As the Christmas whirlwind begins to swallow me up, and as writing is left aside for the moment, I offer you this repost which, by his example, my swell pal Suldog assures me is all right. After all, we do tell our best stories more than once. - Cricket
We were just rich enough that we were not poor. By strict economy, my parents managed to keep us all clothed, sheltered and fed. The clothes may not have always been the exact ones we wanted. My mother often concocted meals based on whatever was left in the pantry. We sometimes wished the roof over our heads was a bit bigger. We did not live a life free from want. Still, we were mostly free from need.
Our neighborhood was safe, at least compared to the next one over. I learned to watch my back but I never slept in the tub. That counts. My mother seems to remember the whole experience as being worse than it was. I'm not sure why. To me, it was just ordinary. All my friends lived similar lives. There was rarely extra but there was usually enough. I look back on it without nostalgia or resentment. It was what it was. Ordinary.
Sometimes it is strange what we remember. I liked Christmas as most children do. Still, much of my memory is a pine-scented blur of trees and lights, punctuated by random moments of clarity. You might think I would remember going to see Santa, setting out milk and cookies, waking up to find that one longed-for present under the tree, but I don't. This all happened, I'm sure of that. I remember that it happened, I just don't remember doing it.
There were presents, of course. I had toys. I just don't remember specifically asking for and receiving any. There is one toy I remember Santa bringing. It was a glorious red, pedal-powered fire engine with wooden ladders on the sides, a pull-string bell, and a working light. Even though I had just turned three, I remember waking to find that. I didn't ask for it, though. Santa had chosen it for me all by himself, with wisdom and love.
No, the gifts I remember make an odd assortment. A puzzle given to me by my great-aunt that came in a can, not a box. A football helmet that was far less protective than I had hoped for the incredibly violent version of the game played in my neighborhood. Neatly wrapped packages of clothing from my aunt, who always hid candies and other treats in the folds.
I always felt a little guilty about the clothes. They were obviously chosen with care. The adults made such a fuss over them. I should have been more grateful, yet I was not. Christmas was about toys and sweets. It was a divinely revealed rule of childhood. Children do not want clothes for Christmas.
My mother is a sensitive soul. Whatever charity is in my heart comes largely from her. She has always given herself to those who need her most: the poor, the troubled, the dying. She is not well-suited for this work. She cares far too deeply. She makes their grief her own. As a boy, I could always tell by her eyes when one of her patients had died. If it were my choice, I would have her teaching kindergarten, surrounded by light, joy, and laughing children. It is not my choice, though. She is called to something else.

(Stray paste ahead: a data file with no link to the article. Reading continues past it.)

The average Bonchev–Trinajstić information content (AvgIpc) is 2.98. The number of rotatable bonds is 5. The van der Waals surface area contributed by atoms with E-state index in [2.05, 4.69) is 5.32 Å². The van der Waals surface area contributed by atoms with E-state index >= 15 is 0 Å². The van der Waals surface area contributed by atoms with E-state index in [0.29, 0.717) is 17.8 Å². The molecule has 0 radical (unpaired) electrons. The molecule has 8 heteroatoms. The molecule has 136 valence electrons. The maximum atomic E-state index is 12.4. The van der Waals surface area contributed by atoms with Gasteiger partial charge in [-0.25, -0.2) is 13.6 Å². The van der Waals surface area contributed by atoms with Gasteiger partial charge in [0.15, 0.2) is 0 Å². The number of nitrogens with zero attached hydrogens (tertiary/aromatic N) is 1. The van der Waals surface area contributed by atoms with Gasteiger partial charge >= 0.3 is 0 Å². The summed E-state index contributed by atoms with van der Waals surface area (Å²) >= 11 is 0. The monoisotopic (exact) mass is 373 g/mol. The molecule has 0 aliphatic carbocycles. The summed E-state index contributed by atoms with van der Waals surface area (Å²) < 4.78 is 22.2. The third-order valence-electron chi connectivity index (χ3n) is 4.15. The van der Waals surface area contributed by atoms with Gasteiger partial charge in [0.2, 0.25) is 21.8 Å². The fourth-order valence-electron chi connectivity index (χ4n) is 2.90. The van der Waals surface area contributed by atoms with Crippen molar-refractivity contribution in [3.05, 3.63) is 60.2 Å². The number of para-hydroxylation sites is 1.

One morning, my mother called my sisters and me to the kitchen table. She had a proposal for us. I know Who inspired it, though I'm not sure how. She asked us if we would try something different that Christmas: if we would give our presents to a more needy child. She left us to think it over. Now, even at that age, we knew there would still be presents for us that year, just perhaps one less. After a short debate, we decided that would be all right.
My mother contacted a friend from nursing school to arrange it. Sister Julie said she would find three children like us and send their Christmas wishes. One day, three cards arrived. I remember mine quite clearly. On the front was a picture of the Nativity. Inside, Sister Julie wrote that she had found a boy my age who needed a present this year. His name was Julian.
He wanted a coat.
There were no further instructions. He didn't want a New England Patriots coat. He didn't want a bomber jacket or a pea coat. Just a coat. A winter coat. Size 8.
My own coat was gray-green wool with wooden toggles. I loved the toggles. My grandmother had known I would love the toggles when she bought it for me. She said so. The coat was not new, but it had been chosen for me with love, and it was warm. Winter in New England is cold. It didn't take long for me to realize that any child who wanted a winter coat for Christmas didn't really want it, he needed it. Children do not want clothes for Christmas.
I don't remember much else about that Christmas. My mother bought a suitable coat and let me give it my approval. The coat was wrapped and delivered. Christmas came and went in a blur of trees and lights. I'm sure there were presents, though I don't remember what they were. Perhaps I appreciated the clothes a little more that year, though I couldn't swear to that. Children do not want clothes for Christmas.
My coat seemed a bit warmer that winter, though. Each time I put it on, I thought of Julian, and hoped he liked his coat as much as I liked mine. I hoped he was warm. I hoped he would not want clothes next Christmas. I hoped that his life could be ordinary too.
I don't remember what presents I got that year, but I know the gift I received. Whatever charity is in my heart came to me from my mother, right then. That was the gift that mattered. That gift I remember. I still think of Julian whenever I pull my coat around me on a cold winter day. I hope he is warm. And I pray for a day when no children ever want clothes for Christmas.